|There was a time when winning an Australian Amateur surfing title was the most prestigious milestone…|
Hitting it up backside, Eli Criaco on his way to the nationals.
There was a time when winning an Australian Amateur surfing title was the most prestigious milestone an Aussie surfer could reach (outside of the professional realm).
A surfer would battle his (or her) way through a local regional round, then try earn a spot in the Australian titles by surfing through the state round. Running this gauntlet of heats in the hope of one day shooting for that elusive national title.
Making the titles was one thing; from there it was still a long and treacherous mountain climb to the top. With surfers from all over Australia fighting tooth and nail for that elusive title. Skill, stamina and a little luck would eventually determine a worthy winner. Not to mention that winner would then be off to the world titles pumped with confidence and credibility.
But has the shine of such a title waned over the years? With more and more surfing competitions popping up at our local beaches many water pundits have grown a foul dislike for any organized surf meet that involves tents and flags. This has not helped the Australian titles carry on the tradition of making local legends.
Former top ASP world tour surfer Toby Martin knows the value of an Australian title having won one in 2009.
A lot of those that now despise all competition surfing would have, in the past, probably been interested in the Aussie titles and popped down for a look, had a friend involved in, or at the very least, read up on the results in their latest copy of Tracks (paper version probably).
Times change, and yes winning the good old Aussie titles may have taken a bit of back seat to more commercial and flashier events. But for me, they’re still an integral part of our cultural heritage (as a surfing community). Most importantly, this cultural element holds weight due to the broad age bracket the titles cater for. At any stage of these events, be it regional, State, or national, there’s 16-year-old surfers (and under) competing along side legendary salty dogs well over the 55 mark. These salty old men of the sea inspirational in the fact they not just getting out there – but getting out there and ripping too.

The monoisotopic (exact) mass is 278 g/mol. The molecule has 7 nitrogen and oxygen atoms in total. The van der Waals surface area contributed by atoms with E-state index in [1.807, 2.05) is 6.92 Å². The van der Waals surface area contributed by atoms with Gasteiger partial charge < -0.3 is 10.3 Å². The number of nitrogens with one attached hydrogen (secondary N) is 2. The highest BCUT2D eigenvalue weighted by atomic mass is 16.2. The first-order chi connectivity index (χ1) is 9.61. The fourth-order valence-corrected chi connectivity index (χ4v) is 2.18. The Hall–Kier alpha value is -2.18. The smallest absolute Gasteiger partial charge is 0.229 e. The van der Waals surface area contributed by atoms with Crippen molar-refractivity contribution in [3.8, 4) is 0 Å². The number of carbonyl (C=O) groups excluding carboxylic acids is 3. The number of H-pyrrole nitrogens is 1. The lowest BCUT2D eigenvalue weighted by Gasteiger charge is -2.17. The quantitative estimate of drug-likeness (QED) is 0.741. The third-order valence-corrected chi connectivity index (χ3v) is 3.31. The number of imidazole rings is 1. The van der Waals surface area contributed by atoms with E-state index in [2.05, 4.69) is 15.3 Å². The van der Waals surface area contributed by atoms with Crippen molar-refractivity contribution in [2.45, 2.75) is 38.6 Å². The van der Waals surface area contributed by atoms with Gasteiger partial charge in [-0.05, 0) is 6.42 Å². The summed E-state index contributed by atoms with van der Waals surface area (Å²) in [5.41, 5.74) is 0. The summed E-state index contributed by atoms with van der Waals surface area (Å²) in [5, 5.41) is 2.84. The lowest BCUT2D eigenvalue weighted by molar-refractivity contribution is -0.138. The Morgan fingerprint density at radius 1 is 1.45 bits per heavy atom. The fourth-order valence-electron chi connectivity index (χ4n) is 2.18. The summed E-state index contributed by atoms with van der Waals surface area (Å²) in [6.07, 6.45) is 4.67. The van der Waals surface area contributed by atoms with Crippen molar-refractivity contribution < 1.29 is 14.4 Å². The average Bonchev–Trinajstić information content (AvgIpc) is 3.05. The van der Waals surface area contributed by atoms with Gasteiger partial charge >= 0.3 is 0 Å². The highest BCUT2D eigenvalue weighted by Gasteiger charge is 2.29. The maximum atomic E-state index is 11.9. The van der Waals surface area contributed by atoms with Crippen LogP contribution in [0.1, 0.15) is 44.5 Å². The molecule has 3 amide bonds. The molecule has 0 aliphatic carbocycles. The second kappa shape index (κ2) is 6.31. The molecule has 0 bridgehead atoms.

If you spend a bit of time down around the beaches while these events are running you’ll see these varied groups milling around, shooting the shit and having a laugh. With surfing being such a solo (and selfish) pursuit, this camaraderie and friendship is more than a little refreshing.
Local Port Macquarie surfer Wayne Morrison is a hot favourite for the over 28 title having brained them in the NSW state titles.
Over the next two weeks the Australian Surf Festival is being held in Port Macquarie. It will cater for all manner of age groups (as I’ve mentioned) and even long boarders and stand-up-paddle boarders (though not on the same day I’m sure). The event will see over 350 competitors from around the nation descend on Port for that one shot at being crowned an Australian Champion. Not only will these surf nazis be living life to the fullest by day, there is also evening entertainment organised including art shows, movie nights and live music.
While this mashing of surfers from around the country is a worthy reason alone to keep the Aussie titles alive, the best thing about the Australian Titles is seeing a big name surfer get his arse handed to him by a Joe Blow pastry chief (or plumber) from some unknown back-beach in the middle of nowhere. This classic underdog story is the backbone to our Aussie make up and the reason we’re such an over achieving nation on a world stage.
So, if you’re in the Port Macquarie area get on down and get amongst it. You may just witness a Cinderella story.
For information go to surfingaustralia.com
Last years event set up on the Beach at Port.